TCK Photographer Hayden Greene's cross-cultural take on art
MUST l SEE
Photography by Hayden M. Greene
UK-born Brooklyn photographer, Hayden M. Greene, hails from Trinidad and Tobago. He always had been a fan of surrealist art, and Belgian Surrealist René Magritte is one of his favorites. Greene became aware of Magritte when the artist’s piece, “Son of Man,” was featured in the movie, “The Thomas Crown Affair.”
“Son of Man” is oft considered Margritte’s most famous and compelling painting. The circa 1964 work portrays a man in a dark overcoat wearing a black bowler-style hat as he faces straight ahead whilst standing in front of a low wall with bright blue sea and cloud-filled sky behind. The man’s face is all but obscured by a large, hovering, green apple. In a 1965 radio appearance with interviewer Jean Neyens, Magritte described the essence of the painting in a way to which the Culturs audience can very much relate: “It hides the face partly well, so you have the apparent face, the apple, hiding the visible but hidden, the face of the person. It’s something that happens constantly. Everything we see hides another thing; we always want to see what is hidden by what we see. There is an interest in that which is hidden and which the visible does not show us. This interest can take the form of a quite intense feeling, a sort of conflict, one might say, between the visible that is hidden and the visible that is present.”
Perhaps that’s one of the reasons the series haunted Greene for decades — it reminds of his own hidden-yet present; visible, but invisible culture. (Greene was born in the United Kingdom to Trinidadian parents, he moved to Brooklyn, New York, USA, at age three, then to Trinidad and Tobago at age nine; and returned to the U.S. at 18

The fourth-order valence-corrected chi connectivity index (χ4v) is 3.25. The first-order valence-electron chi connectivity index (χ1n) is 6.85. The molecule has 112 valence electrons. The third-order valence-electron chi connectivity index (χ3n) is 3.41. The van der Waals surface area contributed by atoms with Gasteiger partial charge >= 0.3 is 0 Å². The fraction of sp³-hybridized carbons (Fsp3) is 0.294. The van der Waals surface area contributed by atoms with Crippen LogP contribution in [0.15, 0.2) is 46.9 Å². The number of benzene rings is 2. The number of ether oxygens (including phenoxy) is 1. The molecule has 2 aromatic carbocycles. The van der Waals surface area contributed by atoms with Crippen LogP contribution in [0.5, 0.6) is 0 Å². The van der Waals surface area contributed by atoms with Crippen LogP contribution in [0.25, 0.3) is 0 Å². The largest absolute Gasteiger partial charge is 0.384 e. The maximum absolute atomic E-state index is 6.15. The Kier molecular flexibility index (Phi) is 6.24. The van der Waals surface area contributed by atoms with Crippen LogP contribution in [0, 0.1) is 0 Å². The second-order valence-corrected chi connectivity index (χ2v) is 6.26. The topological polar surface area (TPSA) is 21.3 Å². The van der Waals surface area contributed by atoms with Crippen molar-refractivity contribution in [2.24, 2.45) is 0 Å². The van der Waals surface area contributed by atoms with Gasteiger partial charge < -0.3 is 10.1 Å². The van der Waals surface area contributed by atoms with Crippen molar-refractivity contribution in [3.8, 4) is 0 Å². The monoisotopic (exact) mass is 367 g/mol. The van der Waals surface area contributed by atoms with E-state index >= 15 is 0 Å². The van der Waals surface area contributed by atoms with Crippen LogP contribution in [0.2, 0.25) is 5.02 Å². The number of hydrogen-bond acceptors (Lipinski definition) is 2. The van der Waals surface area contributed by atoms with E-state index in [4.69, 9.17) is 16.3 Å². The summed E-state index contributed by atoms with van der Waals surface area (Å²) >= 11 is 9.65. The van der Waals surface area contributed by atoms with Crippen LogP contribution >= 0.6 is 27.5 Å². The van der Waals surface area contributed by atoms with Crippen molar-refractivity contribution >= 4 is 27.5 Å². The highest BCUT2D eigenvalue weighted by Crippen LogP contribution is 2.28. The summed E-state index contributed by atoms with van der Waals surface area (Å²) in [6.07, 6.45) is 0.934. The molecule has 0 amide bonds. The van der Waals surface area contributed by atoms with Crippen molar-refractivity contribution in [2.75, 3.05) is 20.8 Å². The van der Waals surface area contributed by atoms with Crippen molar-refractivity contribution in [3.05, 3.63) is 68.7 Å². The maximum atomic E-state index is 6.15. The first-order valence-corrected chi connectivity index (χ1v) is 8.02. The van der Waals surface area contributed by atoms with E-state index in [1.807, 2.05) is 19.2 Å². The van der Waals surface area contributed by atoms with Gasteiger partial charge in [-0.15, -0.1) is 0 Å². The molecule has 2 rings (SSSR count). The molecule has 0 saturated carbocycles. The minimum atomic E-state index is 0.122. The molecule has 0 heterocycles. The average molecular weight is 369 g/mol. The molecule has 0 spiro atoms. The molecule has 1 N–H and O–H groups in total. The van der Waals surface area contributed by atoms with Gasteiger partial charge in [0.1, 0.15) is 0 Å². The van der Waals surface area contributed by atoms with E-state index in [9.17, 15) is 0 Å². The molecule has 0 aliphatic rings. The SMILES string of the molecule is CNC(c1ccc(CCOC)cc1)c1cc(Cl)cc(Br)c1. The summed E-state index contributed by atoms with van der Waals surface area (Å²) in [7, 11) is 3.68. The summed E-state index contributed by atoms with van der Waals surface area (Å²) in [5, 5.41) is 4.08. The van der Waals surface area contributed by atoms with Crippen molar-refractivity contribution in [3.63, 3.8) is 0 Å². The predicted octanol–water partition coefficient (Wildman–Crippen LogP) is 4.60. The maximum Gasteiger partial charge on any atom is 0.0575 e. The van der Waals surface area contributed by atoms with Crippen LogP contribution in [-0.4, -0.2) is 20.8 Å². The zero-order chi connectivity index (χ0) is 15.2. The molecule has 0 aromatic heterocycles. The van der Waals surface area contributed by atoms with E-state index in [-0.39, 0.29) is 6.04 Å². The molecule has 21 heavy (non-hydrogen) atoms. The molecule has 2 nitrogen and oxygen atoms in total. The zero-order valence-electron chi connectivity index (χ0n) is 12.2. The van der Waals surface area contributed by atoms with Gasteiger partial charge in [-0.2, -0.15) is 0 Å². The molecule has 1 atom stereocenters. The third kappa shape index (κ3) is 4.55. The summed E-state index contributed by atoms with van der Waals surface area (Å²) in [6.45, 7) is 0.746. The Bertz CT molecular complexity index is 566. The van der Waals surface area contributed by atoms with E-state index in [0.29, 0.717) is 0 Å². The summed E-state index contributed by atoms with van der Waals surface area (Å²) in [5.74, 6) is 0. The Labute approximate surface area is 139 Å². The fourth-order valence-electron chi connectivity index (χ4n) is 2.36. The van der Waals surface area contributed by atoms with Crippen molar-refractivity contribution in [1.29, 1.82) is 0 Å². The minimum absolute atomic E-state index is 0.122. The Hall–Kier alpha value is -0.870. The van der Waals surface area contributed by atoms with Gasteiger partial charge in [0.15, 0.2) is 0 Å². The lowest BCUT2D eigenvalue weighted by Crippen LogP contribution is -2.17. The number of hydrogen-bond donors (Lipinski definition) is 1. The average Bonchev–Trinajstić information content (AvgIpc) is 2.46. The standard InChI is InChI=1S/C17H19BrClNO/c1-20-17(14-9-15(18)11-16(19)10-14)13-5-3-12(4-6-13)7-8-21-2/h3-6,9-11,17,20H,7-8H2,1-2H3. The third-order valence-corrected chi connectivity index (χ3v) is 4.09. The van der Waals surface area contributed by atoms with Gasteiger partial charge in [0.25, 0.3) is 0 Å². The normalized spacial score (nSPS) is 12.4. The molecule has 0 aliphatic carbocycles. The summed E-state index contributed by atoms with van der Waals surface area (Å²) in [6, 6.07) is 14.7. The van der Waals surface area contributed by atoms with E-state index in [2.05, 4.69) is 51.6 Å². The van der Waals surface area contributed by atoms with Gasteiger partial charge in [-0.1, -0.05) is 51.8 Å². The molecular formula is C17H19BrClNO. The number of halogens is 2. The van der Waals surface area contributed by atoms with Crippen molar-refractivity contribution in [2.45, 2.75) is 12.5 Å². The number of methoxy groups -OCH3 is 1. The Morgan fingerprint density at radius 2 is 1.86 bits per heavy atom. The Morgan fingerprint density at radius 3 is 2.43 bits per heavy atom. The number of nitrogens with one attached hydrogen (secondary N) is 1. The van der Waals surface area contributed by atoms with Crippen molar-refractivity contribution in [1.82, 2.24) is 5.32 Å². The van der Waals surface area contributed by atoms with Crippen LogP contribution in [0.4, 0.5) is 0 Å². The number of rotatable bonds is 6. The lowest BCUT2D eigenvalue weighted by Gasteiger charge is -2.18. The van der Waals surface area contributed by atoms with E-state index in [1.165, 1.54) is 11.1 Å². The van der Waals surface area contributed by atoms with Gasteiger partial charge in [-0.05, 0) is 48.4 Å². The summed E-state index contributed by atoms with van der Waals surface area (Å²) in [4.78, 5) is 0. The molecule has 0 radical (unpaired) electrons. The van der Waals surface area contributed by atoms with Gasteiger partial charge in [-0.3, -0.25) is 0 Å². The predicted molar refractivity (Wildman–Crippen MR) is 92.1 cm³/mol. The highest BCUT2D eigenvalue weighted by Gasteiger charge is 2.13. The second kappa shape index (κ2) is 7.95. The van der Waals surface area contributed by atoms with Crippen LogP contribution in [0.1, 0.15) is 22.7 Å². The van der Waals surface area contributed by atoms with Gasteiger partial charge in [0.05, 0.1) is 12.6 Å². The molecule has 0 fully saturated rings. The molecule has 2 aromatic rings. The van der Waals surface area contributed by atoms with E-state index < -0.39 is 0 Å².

to attend university.) This year, Greene decided to pay homage to Magritte with a project called “Magritte Reimagined.”
The “Magritte Reimagined” project recreates Margritte’s original work as photographs — presenting them with a modern eye. Greene also wanted to pay homage to the history of photography in the same way that Magritte focused on objects from the natural world. As such, many of the reimagined images contain classic cameras and photographic equipment.
Green also worked to include subjects who are members of the nine historically Black Fraternities and Sororities of the National Panhellenic Council (NPHC). This, for the photographer, broadened the scope of appreciation for the original work, exposing it to a wider audience and adding a multicultural flair to work of the Belgian surrealist.
“Magritte Reimagined” represents years of creative work from the award-winning photographer. Greene’s flair for the ironic and use of images to tell stories is born out of a love for spoken word.
See more of Greene’s work in person at Barataria Gallery in Prospect Park, Brooklyn, New York on 880 Atlantic Ave.
22 Spring 2019 | www.CultursMag.com
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